This week, hopefully, we can get the vegetable garden planted and get some pots planted. What garden plans do you have? 

While Judith spends time tending her beautiful garden rather than Mosaic Monday, I am linking with Eileen's Viewing Nature Saturday's Critter's. I hope you will join me.  (There will be plenty of time for mosaics later.)

We have lots of work to do. I may talk hubby into a trip to Bath Garden center after church. (He's easy). Enjoy your week.

Thanks for visiting.

9 comments:

  1. Hello Ann, welcome to Saturday's Critters. I am so happy to see you sharing your post and birds. The Green heron is an awesome visitor to your pond. I will not tell anyone it is there. I love the Oriole too. The White Pelican is another one of my favorite birds. You have a nice variety of birds and photos. I like the cute dwarf irises. My silly hubby has mowed around the buttercups and dandelions anything he sees that has color he will leave. I am sure our neighbors think he is loony. I guess the bees will be happy. Thanks again for linking up and sharing your post. Happy Sunday, enjoy your new week ahead!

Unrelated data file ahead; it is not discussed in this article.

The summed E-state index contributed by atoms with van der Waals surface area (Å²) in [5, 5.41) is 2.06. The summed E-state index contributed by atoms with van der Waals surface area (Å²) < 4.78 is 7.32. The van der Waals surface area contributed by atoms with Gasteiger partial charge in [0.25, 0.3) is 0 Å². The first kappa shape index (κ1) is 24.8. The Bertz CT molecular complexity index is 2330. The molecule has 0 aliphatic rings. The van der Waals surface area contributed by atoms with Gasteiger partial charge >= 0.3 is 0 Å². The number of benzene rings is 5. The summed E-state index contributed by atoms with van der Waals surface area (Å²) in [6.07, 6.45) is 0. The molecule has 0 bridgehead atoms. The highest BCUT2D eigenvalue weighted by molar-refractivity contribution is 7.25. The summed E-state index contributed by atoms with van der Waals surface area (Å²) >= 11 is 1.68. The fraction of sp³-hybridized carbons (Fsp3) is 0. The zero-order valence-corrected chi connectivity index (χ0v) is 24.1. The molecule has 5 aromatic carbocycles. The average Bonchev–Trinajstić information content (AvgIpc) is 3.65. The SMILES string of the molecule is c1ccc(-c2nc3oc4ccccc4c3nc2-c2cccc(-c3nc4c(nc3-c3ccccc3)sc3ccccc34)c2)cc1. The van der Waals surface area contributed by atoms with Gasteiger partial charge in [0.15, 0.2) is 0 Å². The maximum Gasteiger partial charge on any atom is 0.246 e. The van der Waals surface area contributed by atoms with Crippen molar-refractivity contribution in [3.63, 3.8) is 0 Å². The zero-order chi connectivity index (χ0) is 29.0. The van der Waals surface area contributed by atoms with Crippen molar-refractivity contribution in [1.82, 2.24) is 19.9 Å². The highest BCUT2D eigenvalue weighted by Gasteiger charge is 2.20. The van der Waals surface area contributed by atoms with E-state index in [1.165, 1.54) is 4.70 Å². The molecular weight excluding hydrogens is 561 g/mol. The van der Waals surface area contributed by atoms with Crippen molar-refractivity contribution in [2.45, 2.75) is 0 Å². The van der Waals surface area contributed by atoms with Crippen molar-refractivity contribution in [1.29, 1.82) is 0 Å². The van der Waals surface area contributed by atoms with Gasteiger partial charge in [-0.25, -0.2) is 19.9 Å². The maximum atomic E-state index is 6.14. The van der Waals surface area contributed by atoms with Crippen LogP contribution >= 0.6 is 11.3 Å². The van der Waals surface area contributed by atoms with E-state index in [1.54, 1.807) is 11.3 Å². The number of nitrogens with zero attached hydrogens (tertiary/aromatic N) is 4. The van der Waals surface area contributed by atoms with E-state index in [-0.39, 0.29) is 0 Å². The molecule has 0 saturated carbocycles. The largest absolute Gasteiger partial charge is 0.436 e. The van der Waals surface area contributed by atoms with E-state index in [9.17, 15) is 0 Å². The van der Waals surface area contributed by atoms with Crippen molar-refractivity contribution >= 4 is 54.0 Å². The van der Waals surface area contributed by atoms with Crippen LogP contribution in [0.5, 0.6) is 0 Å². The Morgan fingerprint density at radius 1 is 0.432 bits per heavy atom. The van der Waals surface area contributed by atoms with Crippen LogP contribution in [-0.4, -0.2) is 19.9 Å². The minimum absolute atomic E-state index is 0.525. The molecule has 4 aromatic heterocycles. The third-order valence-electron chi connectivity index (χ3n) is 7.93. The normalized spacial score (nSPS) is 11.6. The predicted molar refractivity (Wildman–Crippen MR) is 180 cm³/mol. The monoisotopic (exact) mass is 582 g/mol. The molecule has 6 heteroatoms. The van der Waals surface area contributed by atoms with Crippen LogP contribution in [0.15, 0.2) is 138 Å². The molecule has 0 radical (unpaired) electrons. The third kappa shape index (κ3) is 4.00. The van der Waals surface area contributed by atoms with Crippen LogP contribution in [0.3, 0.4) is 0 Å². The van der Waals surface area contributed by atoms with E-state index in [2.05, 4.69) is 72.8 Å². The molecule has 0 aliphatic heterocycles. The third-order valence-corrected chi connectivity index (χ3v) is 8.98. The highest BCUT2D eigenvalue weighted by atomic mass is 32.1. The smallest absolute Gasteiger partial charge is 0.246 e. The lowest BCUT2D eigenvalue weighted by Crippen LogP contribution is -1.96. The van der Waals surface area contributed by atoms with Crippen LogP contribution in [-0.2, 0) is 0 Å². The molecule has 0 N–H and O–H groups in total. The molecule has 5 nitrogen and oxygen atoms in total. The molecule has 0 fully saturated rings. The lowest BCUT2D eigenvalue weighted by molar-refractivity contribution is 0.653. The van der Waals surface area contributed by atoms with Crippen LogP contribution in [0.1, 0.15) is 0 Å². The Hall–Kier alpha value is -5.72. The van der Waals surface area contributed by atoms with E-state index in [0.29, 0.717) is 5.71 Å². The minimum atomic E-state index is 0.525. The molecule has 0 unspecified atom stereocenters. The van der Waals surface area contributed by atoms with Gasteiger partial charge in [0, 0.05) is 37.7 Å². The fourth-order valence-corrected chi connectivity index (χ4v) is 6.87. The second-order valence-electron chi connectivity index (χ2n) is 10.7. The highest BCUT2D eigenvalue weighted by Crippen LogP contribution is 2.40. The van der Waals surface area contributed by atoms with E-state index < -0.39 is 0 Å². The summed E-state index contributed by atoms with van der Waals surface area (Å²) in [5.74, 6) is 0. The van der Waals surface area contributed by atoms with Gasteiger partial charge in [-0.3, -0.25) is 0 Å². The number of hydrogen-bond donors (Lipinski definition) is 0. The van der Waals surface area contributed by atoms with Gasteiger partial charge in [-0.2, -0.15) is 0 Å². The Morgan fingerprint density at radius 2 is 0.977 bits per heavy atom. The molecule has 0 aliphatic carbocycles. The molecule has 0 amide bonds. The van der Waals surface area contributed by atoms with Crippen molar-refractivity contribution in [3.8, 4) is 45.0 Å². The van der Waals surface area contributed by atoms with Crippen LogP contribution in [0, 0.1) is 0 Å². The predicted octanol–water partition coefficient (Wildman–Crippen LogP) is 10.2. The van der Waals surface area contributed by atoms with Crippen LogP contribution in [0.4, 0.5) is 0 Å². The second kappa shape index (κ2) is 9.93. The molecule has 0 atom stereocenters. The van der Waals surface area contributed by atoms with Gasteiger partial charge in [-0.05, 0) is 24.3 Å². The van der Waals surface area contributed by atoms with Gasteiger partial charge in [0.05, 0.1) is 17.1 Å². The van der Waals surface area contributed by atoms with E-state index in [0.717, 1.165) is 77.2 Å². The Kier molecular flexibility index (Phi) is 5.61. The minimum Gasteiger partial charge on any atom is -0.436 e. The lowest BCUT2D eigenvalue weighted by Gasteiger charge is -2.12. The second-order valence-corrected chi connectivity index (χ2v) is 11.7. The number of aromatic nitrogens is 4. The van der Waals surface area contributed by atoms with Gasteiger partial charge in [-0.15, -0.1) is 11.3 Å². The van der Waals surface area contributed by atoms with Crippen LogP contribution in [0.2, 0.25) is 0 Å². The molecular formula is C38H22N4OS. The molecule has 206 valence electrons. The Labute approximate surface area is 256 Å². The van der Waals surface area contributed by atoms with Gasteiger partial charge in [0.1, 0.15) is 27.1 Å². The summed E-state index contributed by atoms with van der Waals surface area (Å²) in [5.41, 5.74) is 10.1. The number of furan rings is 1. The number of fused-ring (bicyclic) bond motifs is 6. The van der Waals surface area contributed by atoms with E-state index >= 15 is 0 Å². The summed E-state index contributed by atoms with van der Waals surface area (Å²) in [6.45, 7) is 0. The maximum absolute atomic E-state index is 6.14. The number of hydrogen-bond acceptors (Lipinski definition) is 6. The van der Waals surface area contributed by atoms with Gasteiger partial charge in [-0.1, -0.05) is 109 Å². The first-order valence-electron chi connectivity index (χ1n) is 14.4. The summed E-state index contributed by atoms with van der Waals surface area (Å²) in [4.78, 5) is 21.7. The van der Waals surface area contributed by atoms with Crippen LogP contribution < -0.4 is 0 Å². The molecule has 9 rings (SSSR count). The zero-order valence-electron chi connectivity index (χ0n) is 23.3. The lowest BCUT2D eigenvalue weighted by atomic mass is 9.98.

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  2. Hi Ann! I'm sure you are inside today with all the rain. Me, too!
    I love the bird photos!
    One of our neighbors has a water feature backyard and there are herons there, but I don't think they are like your rare bird.

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  3. Wow, some really great shots. You have a few birds here that I definitely have not seen before, AWESOME!

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  4. Beautiful flowers Anne, I have always wanted a Peony bush but the deer tend to eat them first :)
    Iris however, they seem to leave alone, strange since they are the Tennessee official cultivator, maybe it's out of respect...lol
    Your bird pictures are stunning, what a pleasure in seeing the different varieties.
    Thank you for sharing them.